What you see. The starting point for addressing any equine health related issue is your observation.


Heart Rate, Pulse Rapid, Greater than 48 BPM at Rest (in Adult)


A horse's heart rate or pulse rate is one of the most useful physical parameters when assessing a horse's general health. It becomes elevated with virtually all body-wide (systemic) illnesses, especially those causing lowered blood pressure or pain.

Horses experiencing abdominal pain (colic), low blood pressure, blood loss, primary heart problems, and poor respiratory gas exchange all might exhibit elevated heart rates. Importantly, though, heart rate also increases drastically with stress, exercise or excitement. For that reason, it is critical that the examiner always double check an elevated heart rate when the horse is relaxed. Certain medications will also cause a drastic rise in heart rate.

A normal heart rate or pulse for average adult horses at rest ranges from 28 to 44 beats per minute (bpm). Heart rates exceeding 50 bpm in an otherwise normal seeming horse may indicate a problem and should prompt you to call your vet to discuss your findings. In a normal horse, the heart rate should be the same as the pulse rate. Smaller horses and foals usually have more rapid heart rates.

  • Code Red

    Call Your Vet Immediately, Even Outside Business Hours
  • Code Yellow

    Contact Your Vet at Your Convenience for an Appointment
    • If your horse seems otherwise normal but you are convinced there is a problem.
You also might be observing
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your role


What To Do

Know what your horse's normal heart rate is in health, so that you have a baseline to compare to when you suspect a problem. Double check the rate when the horse is relaxed. In a recently exercised horse, the length of time it takes for heart rate to return to baseline depends to a great extent on fitness.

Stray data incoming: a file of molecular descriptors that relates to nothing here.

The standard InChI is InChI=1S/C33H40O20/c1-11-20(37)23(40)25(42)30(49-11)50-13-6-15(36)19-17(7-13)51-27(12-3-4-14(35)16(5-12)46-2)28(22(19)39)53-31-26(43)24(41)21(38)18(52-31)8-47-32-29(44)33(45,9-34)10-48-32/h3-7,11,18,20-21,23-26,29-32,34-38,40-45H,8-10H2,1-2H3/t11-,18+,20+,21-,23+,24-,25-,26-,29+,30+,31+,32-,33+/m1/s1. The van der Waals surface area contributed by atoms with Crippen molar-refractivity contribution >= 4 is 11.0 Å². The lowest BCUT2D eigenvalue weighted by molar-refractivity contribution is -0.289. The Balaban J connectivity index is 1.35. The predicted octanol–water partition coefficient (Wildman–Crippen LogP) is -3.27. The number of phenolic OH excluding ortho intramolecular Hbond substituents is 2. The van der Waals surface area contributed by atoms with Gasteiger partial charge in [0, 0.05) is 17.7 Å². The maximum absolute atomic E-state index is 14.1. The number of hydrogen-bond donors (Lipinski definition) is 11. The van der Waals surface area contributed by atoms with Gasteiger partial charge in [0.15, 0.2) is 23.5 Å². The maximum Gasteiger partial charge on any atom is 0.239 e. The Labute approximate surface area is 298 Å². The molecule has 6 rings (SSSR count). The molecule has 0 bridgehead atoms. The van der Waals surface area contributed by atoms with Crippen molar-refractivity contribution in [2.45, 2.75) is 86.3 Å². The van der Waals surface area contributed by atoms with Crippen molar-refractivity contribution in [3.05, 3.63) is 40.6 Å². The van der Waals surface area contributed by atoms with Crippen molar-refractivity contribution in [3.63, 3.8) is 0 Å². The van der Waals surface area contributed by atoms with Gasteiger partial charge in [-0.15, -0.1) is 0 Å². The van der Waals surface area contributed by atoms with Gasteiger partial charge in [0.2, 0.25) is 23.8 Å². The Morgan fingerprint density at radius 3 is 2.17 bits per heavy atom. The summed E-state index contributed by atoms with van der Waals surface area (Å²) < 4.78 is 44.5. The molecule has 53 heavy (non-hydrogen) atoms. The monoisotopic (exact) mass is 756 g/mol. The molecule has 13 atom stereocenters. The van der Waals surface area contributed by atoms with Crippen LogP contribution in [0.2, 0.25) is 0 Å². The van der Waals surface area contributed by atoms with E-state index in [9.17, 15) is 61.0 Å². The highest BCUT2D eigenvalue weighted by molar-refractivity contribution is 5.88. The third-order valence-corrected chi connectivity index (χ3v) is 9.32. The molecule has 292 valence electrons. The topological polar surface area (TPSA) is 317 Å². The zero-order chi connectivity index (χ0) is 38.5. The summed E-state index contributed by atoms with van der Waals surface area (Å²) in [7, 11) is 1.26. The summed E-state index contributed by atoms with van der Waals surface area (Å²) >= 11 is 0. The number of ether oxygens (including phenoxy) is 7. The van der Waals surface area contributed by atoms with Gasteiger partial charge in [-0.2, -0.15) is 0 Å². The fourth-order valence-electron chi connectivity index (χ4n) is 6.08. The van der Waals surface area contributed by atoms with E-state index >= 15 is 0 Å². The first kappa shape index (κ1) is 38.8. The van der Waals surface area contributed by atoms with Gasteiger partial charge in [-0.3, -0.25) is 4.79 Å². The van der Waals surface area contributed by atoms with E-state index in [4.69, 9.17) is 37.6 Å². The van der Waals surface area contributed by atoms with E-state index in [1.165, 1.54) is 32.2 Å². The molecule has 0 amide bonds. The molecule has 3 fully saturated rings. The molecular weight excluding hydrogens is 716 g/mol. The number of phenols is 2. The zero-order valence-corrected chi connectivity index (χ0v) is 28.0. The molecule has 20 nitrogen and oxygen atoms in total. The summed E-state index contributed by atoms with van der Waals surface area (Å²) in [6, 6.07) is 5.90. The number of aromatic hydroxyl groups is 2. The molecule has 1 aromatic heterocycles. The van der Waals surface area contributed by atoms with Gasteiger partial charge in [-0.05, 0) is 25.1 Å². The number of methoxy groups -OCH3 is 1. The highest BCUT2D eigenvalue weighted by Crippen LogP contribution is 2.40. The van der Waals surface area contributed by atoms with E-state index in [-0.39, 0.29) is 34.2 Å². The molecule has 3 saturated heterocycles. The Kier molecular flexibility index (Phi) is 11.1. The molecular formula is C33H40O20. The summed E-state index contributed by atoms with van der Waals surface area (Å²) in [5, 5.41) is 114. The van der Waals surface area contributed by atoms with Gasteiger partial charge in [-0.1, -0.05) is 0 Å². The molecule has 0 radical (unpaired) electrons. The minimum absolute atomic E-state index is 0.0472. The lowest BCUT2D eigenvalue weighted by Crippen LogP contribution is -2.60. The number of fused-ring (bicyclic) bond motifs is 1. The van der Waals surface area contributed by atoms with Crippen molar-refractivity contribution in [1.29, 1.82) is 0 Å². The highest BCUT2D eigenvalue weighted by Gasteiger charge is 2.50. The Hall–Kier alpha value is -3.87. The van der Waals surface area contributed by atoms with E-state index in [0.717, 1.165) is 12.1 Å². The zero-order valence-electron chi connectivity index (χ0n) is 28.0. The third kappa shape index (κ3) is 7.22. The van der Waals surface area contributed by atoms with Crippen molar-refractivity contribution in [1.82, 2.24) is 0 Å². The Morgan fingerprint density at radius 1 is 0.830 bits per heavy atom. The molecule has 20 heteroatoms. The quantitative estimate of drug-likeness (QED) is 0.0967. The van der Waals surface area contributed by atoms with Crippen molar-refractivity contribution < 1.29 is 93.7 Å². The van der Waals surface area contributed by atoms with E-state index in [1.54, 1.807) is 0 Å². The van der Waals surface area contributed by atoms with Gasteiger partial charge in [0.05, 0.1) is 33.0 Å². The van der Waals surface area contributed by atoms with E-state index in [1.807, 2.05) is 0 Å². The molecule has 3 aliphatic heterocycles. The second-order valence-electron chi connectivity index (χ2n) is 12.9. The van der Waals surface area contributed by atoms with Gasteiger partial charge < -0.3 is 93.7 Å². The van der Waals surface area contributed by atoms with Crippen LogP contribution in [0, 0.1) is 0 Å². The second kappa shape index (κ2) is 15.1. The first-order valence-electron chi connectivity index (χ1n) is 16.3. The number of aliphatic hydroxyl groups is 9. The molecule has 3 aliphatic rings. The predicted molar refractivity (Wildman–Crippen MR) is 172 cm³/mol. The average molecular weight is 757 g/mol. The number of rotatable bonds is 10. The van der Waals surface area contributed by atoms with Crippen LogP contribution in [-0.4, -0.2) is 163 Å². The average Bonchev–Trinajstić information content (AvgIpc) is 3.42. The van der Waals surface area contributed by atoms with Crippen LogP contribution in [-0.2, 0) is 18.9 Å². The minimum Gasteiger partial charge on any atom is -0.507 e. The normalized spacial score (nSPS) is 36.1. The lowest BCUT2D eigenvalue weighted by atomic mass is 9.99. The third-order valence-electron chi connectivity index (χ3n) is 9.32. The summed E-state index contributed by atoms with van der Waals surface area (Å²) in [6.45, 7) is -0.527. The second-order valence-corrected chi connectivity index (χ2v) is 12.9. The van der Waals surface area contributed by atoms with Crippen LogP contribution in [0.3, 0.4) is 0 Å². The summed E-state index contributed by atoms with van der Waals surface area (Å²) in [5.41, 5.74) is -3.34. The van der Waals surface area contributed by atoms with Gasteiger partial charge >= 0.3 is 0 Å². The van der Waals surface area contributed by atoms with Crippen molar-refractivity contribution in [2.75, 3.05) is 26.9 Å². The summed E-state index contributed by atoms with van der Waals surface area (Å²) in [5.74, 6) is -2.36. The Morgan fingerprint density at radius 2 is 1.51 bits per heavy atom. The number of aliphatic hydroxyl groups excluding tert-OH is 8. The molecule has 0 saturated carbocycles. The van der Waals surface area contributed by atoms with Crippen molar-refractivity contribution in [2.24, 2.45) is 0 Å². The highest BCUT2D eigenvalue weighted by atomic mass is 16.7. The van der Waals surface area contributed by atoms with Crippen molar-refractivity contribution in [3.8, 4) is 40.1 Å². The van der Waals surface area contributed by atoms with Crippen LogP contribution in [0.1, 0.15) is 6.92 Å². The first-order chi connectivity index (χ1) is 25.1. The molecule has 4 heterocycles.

In most cases, there are other primary signs that prompted a horse owner to take the heart rate in the first place. The other signs may be more indicative of the nature of disease. Heart rate elevation is a common finding in many conditions but can be a valuable indicator of the severity of illness.

your vet's role

Your vet uses careful assessment of heart rhythm and other indicators of circulatory health to assess the nature of the elevated heart rate. In combination with other physical findings, your vet can usually get a general sense of the body systems involved.
Questions Your Vet Might Ask:
  • What made you check the horse's heart rate in the first place?
  • What is the horse's heart rate?
  • How is the horse's attitude and appetite?
  • Did you recheck the rate after a few minutes? If so, what was it?
  • What is the appearance of the horse's gums?
  • Are you seeing other signs of abdominal pain (colic)?
  • What are the results of the Whole Horse Exam (WHE)?

Diagnoses Your Vet May Consider

The cause of the problem. These are conditions or ailments that are the cause of the observations you make.

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Treatments Your Vet May Recommend

A way to resolve the condition or diagnosis. Resolving the underlying cause or treating the signs of disease (symptomatic treatment)

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Author: Doug Thal DVM Dipl. ABVP